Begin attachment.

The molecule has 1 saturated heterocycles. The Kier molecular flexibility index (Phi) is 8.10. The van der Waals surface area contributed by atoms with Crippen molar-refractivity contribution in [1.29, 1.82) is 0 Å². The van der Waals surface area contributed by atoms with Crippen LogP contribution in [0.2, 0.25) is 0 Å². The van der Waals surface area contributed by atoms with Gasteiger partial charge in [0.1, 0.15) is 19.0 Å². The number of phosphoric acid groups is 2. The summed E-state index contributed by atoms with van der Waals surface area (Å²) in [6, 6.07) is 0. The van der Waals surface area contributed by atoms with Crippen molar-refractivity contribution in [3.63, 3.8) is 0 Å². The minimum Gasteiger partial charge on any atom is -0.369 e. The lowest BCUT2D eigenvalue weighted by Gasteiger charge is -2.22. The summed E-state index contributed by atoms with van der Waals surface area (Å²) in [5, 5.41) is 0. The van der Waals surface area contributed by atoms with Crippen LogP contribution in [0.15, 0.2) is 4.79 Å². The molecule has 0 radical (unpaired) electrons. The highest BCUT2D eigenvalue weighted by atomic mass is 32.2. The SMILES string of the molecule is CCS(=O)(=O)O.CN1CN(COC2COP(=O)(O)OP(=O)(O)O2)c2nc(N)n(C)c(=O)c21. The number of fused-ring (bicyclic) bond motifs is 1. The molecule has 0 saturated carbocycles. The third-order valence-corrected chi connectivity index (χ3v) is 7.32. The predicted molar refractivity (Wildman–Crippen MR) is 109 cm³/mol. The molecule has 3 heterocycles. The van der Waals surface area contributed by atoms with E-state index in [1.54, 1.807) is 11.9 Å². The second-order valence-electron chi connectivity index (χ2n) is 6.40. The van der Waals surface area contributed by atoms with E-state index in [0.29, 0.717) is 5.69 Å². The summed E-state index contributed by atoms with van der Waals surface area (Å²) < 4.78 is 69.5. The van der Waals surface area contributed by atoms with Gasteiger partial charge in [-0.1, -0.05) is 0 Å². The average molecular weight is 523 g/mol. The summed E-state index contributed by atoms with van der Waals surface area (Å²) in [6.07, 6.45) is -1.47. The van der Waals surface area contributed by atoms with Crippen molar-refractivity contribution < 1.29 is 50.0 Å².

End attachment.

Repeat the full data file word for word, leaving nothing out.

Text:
The molecule has 1 saturated heterocycles. The Kier molecular flexibility index (Phi) is 8.10. The van der Waals surface area contributed by atoms with Crippen molar-refractivity contribution in [1.29, 1.82) is 0 Å². The van der Waals surface area contributed by atoms with Crippen LogP contribution in [0.2, 0.25) is 0 Å². The van der Waals surface area contributed by atoms with Gasteiger partial charge in [0.1, 0.15) is 19.0 Å². The number of phosphoric acid groups is 2. The summed E-state index contributed by atoms with van der Waals surface area (Å²) in [6, 6.07) is 0. The van der Waals surface area contributed by atoms with Crippen molar-refractivity contribution in [3.63, 3.8) is 0 Å². The minimum Gasteiger partial charge on any atom is -0.369 e. The lowest BCUT2D eigenvalue weighted by Gasteiger charge is -2.22. The summed E-state index contributed by atoms with van der Waals surface area (Å²) in [5, 5.41) is 0. The van der Waals surface area contributed by atoms with Crippen LogP contribution in [0.15, 0.2) is 4.79 Å². The molecule has 0 radical (unpaired) electrons. The highest BCUT2D eigenvalue weighted by atomic mass is 32.2. The SMILES string of the molecule is CCS(=O)(=O)O.CN1CN(COC2COP(=O)(O)OP(=O)(O)O2)c2nc(N)n(C)c(=O)c21. The number of fused-ring (bicyclic) bond motifs is 1. The molecule has 0 saturated carbocycles. The third-order valence-corrected chi connectivity index (χ3v) is 7.32. The predicted molar refractivity (Wildman–Crippen MR) is 109 cm³/mol. The molecule has 3 heterocycles. The van der Waals surface area contributed by atoms with E-state index in [1.54, 1.807) is 11.9 Å². The second-order valence-electron chi connectivity index (χ2n) is 6.40. The van der Waals surface area contributed by atoms with E-state index in [0.29, 0.717) is 5.69 Å². The summed E-state index contributed by atoms with van der Waals surface area (Å²) < 4.78 is 69.5. The van der Waals surface area contributed by atoms with Gasteiger partial charge in [-0.1, -0.05) is 0 Å². The average molecular weight is 523 g/mol. The summed E-state index contributed by atoms with van der Waals surface area (Å²) in [6.07, 6.45) is -1.47. The van der Waals surface area contributed by atoms with Crippen molar-refractivity contribution < 1.29 is 50.0 Å².